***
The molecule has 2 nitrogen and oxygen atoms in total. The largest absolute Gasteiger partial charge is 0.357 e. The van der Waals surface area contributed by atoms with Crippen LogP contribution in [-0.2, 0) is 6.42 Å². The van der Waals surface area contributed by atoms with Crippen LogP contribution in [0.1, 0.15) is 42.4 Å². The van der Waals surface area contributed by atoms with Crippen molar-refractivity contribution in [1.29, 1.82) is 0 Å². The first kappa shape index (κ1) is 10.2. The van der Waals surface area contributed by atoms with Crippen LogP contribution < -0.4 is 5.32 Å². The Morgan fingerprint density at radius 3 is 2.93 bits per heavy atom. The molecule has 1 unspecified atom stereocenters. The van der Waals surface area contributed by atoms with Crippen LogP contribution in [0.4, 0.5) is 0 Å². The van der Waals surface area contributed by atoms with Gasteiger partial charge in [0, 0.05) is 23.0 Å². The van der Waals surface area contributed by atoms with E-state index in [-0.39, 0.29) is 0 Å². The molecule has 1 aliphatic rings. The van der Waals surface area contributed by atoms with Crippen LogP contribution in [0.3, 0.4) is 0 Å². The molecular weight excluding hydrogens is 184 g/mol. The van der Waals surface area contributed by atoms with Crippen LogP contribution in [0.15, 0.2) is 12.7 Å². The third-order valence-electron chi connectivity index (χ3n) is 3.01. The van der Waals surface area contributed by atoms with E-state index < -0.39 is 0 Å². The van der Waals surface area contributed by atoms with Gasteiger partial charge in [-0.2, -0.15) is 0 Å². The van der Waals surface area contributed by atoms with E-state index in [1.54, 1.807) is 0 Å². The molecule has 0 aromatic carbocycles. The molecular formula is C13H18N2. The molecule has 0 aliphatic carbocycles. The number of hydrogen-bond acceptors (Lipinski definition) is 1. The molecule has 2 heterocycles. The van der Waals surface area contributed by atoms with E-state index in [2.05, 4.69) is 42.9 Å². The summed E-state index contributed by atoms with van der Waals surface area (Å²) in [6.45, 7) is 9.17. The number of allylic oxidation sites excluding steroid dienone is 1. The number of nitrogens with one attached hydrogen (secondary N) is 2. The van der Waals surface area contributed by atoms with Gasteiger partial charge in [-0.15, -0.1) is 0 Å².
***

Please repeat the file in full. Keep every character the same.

The molecule has 2 nitrogen and oxygen atoms in total. The largest absolute Gasteiger partial charge is 0.357 e. The van der Waals surface area contributed by atoms with Crippen LogP contribution in [-0.2, 0) is 6.42 Å². The van der Waals surface area contributed by atoms with Crippen LogP contribution in [0.1, 0.15) is 42.4 Å². The van der Waals surface area contributed by atoms with Crippen molar-refractivity contribution in [1.29, 1.82) is 0 Å². The first kappa shape index (κ1) is 10.2. The van der Waals surface area contributed by atoms with Crippen LogP contribution < -0.4 is 5.32 Å². The Morgan fingerprint density at radius 3 is 2.93 bits per heavy atom. The molecule has 1 unspecified atom stereocenters. The van der Waals surface area contributed by atoms with Crippen LogP contribution in [0.4, 0.5) is 0 Å². The van der Waals surface area contributed by atoms with Gasteiger partial charge in [0, 0.05) is 23.0 Å². The van der Waals surface area contributed by atoms with E-state index in [-0.39, 0.29) is 0 Å². The molecule has 1 aliphatic rings. The van der Waals surface area contributed by atoms with Crippen LogP contribution in [0.3, 0.4) is 0 Å². The molecular weight excluding hydrogens is 184 g/mol. The van der Waals surface area contributed by atoms with Crippen LogP contribution in [0.15, 0.2) is 12.7 Å². The third-order valence-electron chi connectivity index (χ3n) is 3.01. The van der Waals surface area contributed by atoms with E-state index < -0.39 is 0 Å². The van der Waals surface area contributed by atoms with Gasteiger partial charge in [-0.2, -0.15) is 0 Å². The van der Waals surface area contributed by atoms with E-state index in [1.54, 1.807) is 0 Å². The molecule has 0 aromatic carbocycles. The molecular formula is C13H18N2. The molecule has 0 aliphatic carbocycles. The number of hydrogen-bond acceptors (Lipinski definition) is 1. The molecule has 2 heterocycles. The van der Waals surface area contributed by atoms with E-state index in [2.05, 4.69) is 42.9 Å². The summed E-state index contributed by atoms with van der Waals surface area (Å²) in [6.45, 7) is 9.17. The number of allylic oxidation sites excluding steroid dienone is 1. The number of nitrogens with one attached hydrogen (secondary N) is 2. The van der Waals surface area contributed by atoms with Gasteiger partial charge in [-0.15, -0.1) is 0 Å².